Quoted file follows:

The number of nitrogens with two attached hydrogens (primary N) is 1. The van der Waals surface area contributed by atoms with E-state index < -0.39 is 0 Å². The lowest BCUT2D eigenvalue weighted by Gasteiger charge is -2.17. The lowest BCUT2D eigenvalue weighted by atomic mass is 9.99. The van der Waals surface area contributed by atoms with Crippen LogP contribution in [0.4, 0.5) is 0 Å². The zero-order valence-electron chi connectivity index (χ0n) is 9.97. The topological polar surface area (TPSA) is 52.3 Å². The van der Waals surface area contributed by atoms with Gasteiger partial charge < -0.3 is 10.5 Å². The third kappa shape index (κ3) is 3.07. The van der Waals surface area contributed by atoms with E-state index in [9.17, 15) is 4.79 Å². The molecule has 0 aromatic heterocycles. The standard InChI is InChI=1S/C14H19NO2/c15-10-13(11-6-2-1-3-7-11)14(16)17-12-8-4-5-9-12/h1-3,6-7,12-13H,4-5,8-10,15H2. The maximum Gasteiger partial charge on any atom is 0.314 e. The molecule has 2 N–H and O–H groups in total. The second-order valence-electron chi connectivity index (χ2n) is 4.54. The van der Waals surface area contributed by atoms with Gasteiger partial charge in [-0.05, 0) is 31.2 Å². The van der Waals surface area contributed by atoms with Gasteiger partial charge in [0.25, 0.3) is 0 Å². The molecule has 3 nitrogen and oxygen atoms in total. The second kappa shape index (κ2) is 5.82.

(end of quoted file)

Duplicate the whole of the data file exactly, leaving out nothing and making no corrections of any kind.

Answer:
The number of nitrogens with two attached hydrogens (primary N) is 1. The van der Waals surface area contributed by atoms with E-state index < -0.39 is 0 Å². The lowest BCUT2D eigenvalue weighted by Gasteiger charge is -2.17. The lowest BCUT2D eigenvalue weighted by atomic mass is 9.99. The van der Waals surface area contributed by atoms with Crippen LogP contribution in [0.4, 0.5) is 0 Å². The zero-order valence-electron chi connectivity index (χ0n) is 9.97. The topological polar surface area (TPSA) is 52.3 Å². The van der Waals surface area contributed by atoms with Gasteiger partial charge < -0.3 is 10.5 Å². The third kappa shape index (κ3) is 3.07. The van der Waals surface area contributed by atoms with E-state index in [9.17, 15) is 4.79 Å². The molecule has 0 aromatic heterocycles. The standard InChI is InChI=1S/C14H19NO2/c15-10-13(11-6-2-1-3-7-11)14(16)17-12-8-4-5-9-12/h1-3,6-7,12-13H,4-5,8-10,15H2. The maximum Gasteiger partial charge on any atom is 0.314 e. The molecule has 2 N–H and O–H groups in total. The second-order valence-electron chi connectivity index (χ2n) is 4.54. The van der Waals surface area contributed by atoms with Gasteiger partial charge in [-0.05, 0) is 31.2 Å². The van der Waals surface area contributed by atoms with Gasteiger partial charge in [0.25, 0.3) is 0 Å². The molecule has 3 nitrogen and oxygen atoms in total. The second kappa shape index (κ2) is 5.82.